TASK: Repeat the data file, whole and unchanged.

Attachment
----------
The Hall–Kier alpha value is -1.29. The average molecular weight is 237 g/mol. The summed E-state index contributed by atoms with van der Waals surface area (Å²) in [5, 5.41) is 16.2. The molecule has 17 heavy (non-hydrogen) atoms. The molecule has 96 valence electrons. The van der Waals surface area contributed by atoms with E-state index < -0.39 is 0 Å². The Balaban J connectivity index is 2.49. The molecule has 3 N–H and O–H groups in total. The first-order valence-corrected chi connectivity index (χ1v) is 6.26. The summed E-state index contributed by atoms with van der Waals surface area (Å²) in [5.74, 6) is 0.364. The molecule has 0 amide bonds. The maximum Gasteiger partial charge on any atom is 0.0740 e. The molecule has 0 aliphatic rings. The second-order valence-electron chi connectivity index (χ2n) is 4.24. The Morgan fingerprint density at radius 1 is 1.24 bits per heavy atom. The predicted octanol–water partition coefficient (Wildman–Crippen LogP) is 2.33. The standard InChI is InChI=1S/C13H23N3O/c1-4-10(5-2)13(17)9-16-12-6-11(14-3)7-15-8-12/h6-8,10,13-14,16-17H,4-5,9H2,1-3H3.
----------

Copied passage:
The Hall–Kier alpha value is -1.29. The average molecular weight is 237 g/mol. The summed E-state index contributed by atoms with van der Waals surface area (Å²) in [5, 5.41) is 16.2. The molecule has 17 heavy (non-hydrogen) atoms. The molecule has 96 valence electrons. The van der Waals surface area contributed by atoms with E-state index < -0.39 is 0 Å². The Balaban J connectivity index is 2.49. The molecule has 3 N–H and O–H groups in total. The first-order valence-corrected chi connectivity index (χ1v) is 6.26. The summed E-state index contributed by atoms with van der Waals surface area (Å²) in [5.74, 6) is 0.364. The molecule has 0 amide bonds. The maximum Gasteiger partial charge on any atom is 0.0740 e. The molecule has 0 aliphatic rings. The second-order valence-electron chi connectivity index (χ2n) is 4.24. The Morgan fingerprint density at radius 1 is 1.24 bits per heavy atom. The predicted octanol–water partition coefficient (Wildman–Crippen LogP) is 2.33. The standard InChI is InChI=1S/C13H23N3O/c1-4-10(5-2)13(17)9-16-12-6-11(14-3)7-15-8-12/h6-8,10,13-14,16-17H,4-5,9H2,1-3H3.